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Gilbert Saldana v. T. Borem

UNITED STATES DISTRICT COURT SOUTHERN DISTRICT OF CALIFORNIA


March 28, 2012

GILBERT SALDANA,
PLAINTIFF,
v.
T. BOREM, ET AL., DEFENDANTS.

The opinion of the court was delivered by: Honorable Larry Alan Burns United States District Judge

ORDER GRANTING IN PART MOTION FOR RECONSIDERATION

On February 29, 2012, the Court issued an order adopting Magistrate Judge McCurine's report and recommendation, and granting Defendants' motion to dismiss. The order permitted Saldana to file an amended complaint within thirty days. On March 23, Saldana filed a motion for reconsideration of the Court's order.

Saldana's motion complains that the order inaccurately said his drawing was confiscated during a cell search, and points out it was confiscated while Saldana's property was being searched in preparation for his being moved into a cell. But where the search took place doesn't help Saldana at all. If anything, it renders nonsensical his claim that Defendants knew the drawing in question was stored separately from contraband pornography that was also found among Saldana's possessions.

The motion also argues that the confiscated drawing was actually a print, not a drawing in progress. In fact, the allegations are somewhat unclear on this point, because Saldana has argued the confiscation of the drawing hindered his ability to continue drawing the religious subject depicted in the drawing, which he says interfered with his right to free exercise and freedom of expression. In addition, the print was of a drawing, and both parties' briefing refers to the drawing by both terms. Furthermore, the complaint alleges that Saldana had nearly completed a drawing at the time of the confiscation. (Compl. at n.1.) This gave the impression that the drawing at issue here may have been undergoing some kind of improvement or revision. In view of Saldana's representations, the order will be deemed amended to make clear the picture was a completed print. But, as before, whether the picture in question was a drawing or a print or both makes no difference to the outcome. The picture was confiscated because it depicted nudity and violence, which it unquestionably does.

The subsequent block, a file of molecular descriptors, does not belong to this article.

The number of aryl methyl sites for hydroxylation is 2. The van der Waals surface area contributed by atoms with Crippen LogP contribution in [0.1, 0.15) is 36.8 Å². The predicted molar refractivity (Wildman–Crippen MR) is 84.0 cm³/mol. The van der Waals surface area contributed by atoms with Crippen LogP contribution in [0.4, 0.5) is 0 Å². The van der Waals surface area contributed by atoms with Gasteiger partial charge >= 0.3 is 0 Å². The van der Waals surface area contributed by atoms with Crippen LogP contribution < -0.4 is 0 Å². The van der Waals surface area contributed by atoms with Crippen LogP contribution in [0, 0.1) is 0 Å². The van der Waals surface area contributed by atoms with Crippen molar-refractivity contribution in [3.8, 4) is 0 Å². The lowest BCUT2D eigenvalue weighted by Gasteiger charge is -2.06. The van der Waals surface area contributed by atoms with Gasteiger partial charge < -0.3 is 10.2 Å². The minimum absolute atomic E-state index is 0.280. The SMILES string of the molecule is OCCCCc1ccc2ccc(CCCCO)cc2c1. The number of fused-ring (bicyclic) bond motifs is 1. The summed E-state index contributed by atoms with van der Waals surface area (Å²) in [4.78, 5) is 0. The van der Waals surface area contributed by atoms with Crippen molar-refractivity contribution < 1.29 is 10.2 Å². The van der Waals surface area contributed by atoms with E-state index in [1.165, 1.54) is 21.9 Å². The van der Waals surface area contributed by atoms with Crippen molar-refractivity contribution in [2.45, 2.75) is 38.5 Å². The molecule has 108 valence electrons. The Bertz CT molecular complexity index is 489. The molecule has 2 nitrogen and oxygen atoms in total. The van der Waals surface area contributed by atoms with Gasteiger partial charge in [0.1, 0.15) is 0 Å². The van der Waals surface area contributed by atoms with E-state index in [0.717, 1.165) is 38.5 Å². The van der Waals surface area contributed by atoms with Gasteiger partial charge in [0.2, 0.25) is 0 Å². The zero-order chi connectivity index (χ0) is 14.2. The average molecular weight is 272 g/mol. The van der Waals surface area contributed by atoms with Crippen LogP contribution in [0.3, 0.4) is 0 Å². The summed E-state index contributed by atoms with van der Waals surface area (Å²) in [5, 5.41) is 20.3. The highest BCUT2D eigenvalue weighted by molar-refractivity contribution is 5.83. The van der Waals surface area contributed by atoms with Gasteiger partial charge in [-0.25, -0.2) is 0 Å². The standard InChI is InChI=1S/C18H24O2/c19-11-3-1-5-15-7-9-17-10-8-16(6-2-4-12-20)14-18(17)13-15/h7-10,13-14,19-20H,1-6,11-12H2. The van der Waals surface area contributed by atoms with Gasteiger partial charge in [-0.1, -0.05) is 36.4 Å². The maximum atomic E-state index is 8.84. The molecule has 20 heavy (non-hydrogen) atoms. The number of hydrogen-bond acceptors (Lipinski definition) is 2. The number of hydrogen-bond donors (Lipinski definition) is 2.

Finally, Saldana claims that the picture was not contraband under 15 Cal. Code Reg. §§ 3006(15)(C)(2) & (5), 3006(17)(A), because it had in fact been approved. The motion for reconsideration recounts a lengthy approval process in which Sgt. Bently of the prison mail room allegedly approved the picture. There are two problems with this. First, the complaint never alleged such an approval. All it says is that Saldana received the print from his brother along with others in an envelope addressed to the attention of Sgt. Bentley, and that Saldana's brother had alerted Sgt. Bently to the nature of the prints. But there is no allegation that Sgt. Bently determined that the drawing was not contraband under the regulation, or that if he did, that Defendants lacked the authority to rescind that approval. Certainly it is likely that as facility captain, Madden would have had the authority to override the decision of one of his sergeants. In addition, both parties' allegations make clear the prison authorities (except possibly for Sgt. Bentley) hadn't reviewed the picture that was eventually confiscated, and didn't know Saldana had it.